For example, the thought, “You should have remembered my birthday” is an example of a distorted thought, according the Cognitive Behavioral Therapy (CBT).
CBT is considered one of the most effective types of therapy in helping decrease feelings of anxiety and depression.
Many people with depression and anxiety use should statements when describing themselves and their life situations.
This type of faulty thinking typically surfaces in phrases that include the words “should,” “ought,” or “must.”
These statements are used by the negative thinker as a way to take on a pessimistic view of their life. People with panic disorder often think with should statements when thinking about their symptoms, which can lead to increased anxiety and avoidance behaviors.
By learning effective communication strategies and understanding our distorted thoughts, we can find ways to solve this issue and improve our relationships.
Margot Escott, MSW, LCSW – www.margotescott.com
When special occasions like birthdays are overlooked by your partner, it can make one feel hurt, neglected, less than or not enough.
Unspoken expectations we have for our partner can foster sadness, anger and resentment.
There are several factors to consider before letting this event cause an end to the relationship; however, all factors end with the need to develop communication that can foster affection, appreciation and trust within your relationship.
Some factors include the length of time you two have been together, the ways in which you communicate with each other and the strength of your emotional connection.
If the relationship is new, you may have not had the opportunity to convey that important days of the year are meaningful to you.
Your partner may also have been experiencing uncertainty about what you need or want in the relationship. Your partner may have been worried that you would think they were overdoing it. Take this as an opportunity to emotionally connect by turning toward them, instead of away.
Relationship experts Drs. John and Julie Gottman emphasize the importance of communicating needs in a non-defensive way.
Let them know how important celebrating your birthday is to you.
It is important to non-defensively communicate your feelings using “I feel” statements to avoid attacking their character.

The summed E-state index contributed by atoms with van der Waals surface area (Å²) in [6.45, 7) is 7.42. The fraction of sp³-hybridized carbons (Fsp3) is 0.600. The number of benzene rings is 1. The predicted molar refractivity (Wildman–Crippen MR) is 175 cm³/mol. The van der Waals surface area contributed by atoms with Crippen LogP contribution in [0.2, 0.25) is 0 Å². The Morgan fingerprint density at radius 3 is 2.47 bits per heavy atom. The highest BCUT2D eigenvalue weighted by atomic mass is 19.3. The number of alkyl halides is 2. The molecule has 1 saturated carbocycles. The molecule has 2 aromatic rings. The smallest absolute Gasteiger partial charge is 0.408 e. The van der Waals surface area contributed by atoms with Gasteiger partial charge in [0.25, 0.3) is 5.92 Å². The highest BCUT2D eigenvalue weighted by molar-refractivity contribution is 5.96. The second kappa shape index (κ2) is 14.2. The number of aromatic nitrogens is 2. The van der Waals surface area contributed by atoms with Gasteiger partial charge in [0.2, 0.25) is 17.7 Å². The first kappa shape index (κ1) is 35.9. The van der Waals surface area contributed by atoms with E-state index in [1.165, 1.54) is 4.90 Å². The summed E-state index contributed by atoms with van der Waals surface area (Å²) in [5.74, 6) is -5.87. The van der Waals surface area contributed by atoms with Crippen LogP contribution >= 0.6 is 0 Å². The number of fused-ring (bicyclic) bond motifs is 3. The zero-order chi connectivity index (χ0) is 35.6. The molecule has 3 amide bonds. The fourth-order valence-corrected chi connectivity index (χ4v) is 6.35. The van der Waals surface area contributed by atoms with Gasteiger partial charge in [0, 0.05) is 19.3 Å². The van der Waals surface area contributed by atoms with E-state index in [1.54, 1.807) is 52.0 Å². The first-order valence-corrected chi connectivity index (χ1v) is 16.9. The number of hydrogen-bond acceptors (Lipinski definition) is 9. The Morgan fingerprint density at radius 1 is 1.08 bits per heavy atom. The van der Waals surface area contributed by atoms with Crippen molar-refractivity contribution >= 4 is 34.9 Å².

For example: “I feel disappointed that we didn’t celebrate my birthday because they mean a lot to me.”
Maybe you could then tell each other about your most memorable birthdays as a way to emotionally connect. Let them make it up to you by celebrating together the following weekend.
If your relationship has been established, then there may be deeper underlying communication issues in the relationship.
Often, underlying conflicts can become perpetual issues if not addressed. That is why it is so important for couples to nurture their connection by intentionally communicating.
We often feel like the other person should “just know” what we’re thinking, but we have not actually communicated our feelings and needs, which can lead to further hurt.
For example: Clara is on her way home from work and thinks about a new restaurant that just opened. She thinks, “Oh, I should ask Greg if he wants to go.”
Clara may then start having thoughts like “No, he’s not going to want to. He never wants to do anything anymore. He just wants to play on his phone or watch TV.”
Clara has essentially created a conversation where she asked Greg to spend time with her and Greg rejected her. Clara’s feelings are hurt and her negative sentiment towards Greg kicks into high gear. The issue with this scenario is that Clara and Greg never communicated. Not even once.
No doubt that hurt feelings will occur when one person in the relationship is feeling neglected.
Which is why it is so important to communicate with each other so we can come to understand the reasons behind each other’s actions and behaviors.
Cultivating an environment of openness can help couples establish true trust in each other and help protect their relationship from future stressors.
Rebecca Caskey, MA, LMHC – www.Rebeccacaskey.com